Need For Power To Reboot The Economy | Independent Newspapers Limited
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Need For Power To Reboot The Economy

economy, Buhari
Posted: Aug 29, 2016 at 4:05 am   /   by   /   comments (0)

On Monday August 22, 2016, it was widely reported that President Muhammadu Buhari sought emergency powers from the National Assembly, elaborate enough to reboot the economy and unleash sweeping changes that could set the country on the path of resurgence.

Among the critical areas the president reportedly expressed interest in securing emergency powers to frontally break the structural rigidities that have long tethered the economy to an irritating spot despite its huge potential were amendment to Public Procurement Act, Virement of budget allocations, and payment of 10 per cent UBEC counterpart fund by states.

Moving contract mobilisation fees from 15 per cent to 50 per cent, sales of non-core assets, use of barges to supply gas to power plants, issuance of visas on arrival, skewing the award of contracts in favour of local firms, ease of business registration, and harmonisation of immigration, Customs and Department of State Security Service (DSS) functions at the nation’s airports also formed the president’s interest.

In response to this reported move, an elated business community that had been gasping for breath under the yoke of economic pains has readily thrown its weight behind the President’s purported proposal to be given emergency powers to give a rebound to the nation’s economy that has experienced a perfect storm.

However, information from the Presidency surprisingly suggests a cacophony of voices at work on the otherwise important issue. For instance, the Federal Government says the proposals remained, at best, tentative and had neither been passed on to the President nor to the Federal Executive Council, casting blurs on the reports.  Information quoted to have emanated from the office of the Vice-President says: : “The economic management team has indeed been considering several policy options and measures to urgently reform and revitalise the economy. Some of these measures may well require legislative amendments and presidential orders that will enable the executive arm of government move quickly in implementing the economic reform plans.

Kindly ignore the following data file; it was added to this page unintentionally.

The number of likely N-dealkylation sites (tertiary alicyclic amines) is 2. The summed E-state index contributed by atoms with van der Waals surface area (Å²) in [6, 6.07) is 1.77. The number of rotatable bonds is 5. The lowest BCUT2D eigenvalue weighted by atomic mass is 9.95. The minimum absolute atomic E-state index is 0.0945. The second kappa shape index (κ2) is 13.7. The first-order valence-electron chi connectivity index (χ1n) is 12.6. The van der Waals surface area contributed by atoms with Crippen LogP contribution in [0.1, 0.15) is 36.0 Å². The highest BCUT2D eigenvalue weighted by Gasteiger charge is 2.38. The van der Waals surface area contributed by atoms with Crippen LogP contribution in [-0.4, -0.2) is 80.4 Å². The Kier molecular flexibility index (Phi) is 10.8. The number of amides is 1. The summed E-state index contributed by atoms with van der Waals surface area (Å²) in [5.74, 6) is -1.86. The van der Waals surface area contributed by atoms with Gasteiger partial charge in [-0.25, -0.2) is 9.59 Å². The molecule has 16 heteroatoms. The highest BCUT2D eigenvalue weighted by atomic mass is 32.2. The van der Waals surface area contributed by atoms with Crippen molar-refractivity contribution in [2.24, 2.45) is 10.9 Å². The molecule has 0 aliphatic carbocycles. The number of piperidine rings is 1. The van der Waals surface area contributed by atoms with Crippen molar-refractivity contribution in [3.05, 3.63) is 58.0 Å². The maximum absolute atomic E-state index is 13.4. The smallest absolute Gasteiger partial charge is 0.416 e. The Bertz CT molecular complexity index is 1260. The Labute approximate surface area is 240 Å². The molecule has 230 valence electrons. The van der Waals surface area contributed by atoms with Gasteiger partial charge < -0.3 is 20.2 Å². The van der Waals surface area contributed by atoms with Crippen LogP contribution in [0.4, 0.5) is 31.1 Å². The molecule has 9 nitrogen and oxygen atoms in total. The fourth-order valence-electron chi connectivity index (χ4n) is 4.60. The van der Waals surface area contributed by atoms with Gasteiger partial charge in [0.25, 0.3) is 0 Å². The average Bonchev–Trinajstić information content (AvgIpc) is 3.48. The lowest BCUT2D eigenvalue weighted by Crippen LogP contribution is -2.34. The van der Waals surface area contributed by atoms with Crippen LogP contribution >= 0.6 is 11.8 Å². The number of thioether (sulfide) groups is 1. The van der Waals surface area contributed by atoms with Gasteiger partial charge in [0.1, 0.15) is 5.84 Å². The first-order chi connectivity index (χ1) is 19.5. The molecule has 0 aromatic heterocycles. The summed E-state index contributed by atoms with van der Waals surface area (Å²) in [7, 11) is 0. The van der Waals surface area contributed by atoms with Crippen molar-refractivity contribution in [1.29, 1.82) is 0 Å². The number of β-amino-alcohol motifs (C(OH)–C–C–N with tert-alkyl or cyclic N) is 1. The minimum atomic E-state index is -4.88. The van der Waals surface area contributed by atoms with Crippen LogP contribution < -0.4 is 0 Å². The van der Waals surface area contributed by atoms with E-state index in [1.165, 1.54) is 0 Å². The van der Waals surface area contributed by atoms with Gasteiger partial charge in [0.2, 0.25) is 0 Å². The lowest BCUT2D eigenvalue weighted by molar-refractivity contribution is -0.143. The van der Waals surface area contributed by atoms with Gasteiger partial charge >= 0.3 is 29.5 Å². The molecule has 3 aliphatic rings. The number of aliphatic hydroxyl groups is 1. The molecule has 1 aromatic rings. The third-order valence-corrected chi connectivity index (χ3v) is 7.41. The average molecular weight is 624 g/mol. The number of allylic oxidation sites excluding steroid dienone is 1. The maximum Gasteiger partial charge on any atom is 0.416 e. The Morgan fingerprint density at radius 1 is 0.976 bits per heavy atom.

“This has not been passed on to the president, the Federal Executive Council or the legislative arm of government.”Although this in turn, suggests that government indeed may be looking in the direction of evolving the requisite elixir to rejuvenate the troubled economy, it is shy of the expected details to enable concerned interest groups understand the direction the economy is headed. It is our view that core stakeholders see and understand what the core issues holding back the economy are, and at the same time contribute in the effort at revivifying the economy for the benefit of the larger segment of society.

It is our strong belief that the endorsement given by the Organised Private Sector (OPS) to the idea of reclining on workable policy planks to break the deadlock and viscosity holding back progress in the economy, is a clear pointer to the desirability of razor-sharp, results-oriented reforms to turn things around.

While it remains our cherished view that appropriate measures be put in place to achieve recovery, we dare say that speed is required in the process, as so much has already been lost, leading to hardship and gnashing of teeth being experienced by majority of Nigerians.

We are quick to add, albeit, that caution remains the watchword whenever it would be implemented and whatever form the envisaged reforms take, that government should note that trust is paramount, and the essence of the exercise is not subverted to the detriment of the nation and its economy.

In as much as emergency powers are desirable to make remarkable change at a faster rate, there must be a strong refrain from subverting the objective and the tendency to place the judiciary under the arm-pit of the executive arm of government or that of the National Assembly.

All efforts must be made to ensure the reform process and programme are not compromised and that the exercise is used to break all short-circuiting tendencies that tend to portray our variant of democracy as burdensome, anti-people, and anti-development, contrary to the long-held definition of democracy as government of the people, by the people for the people.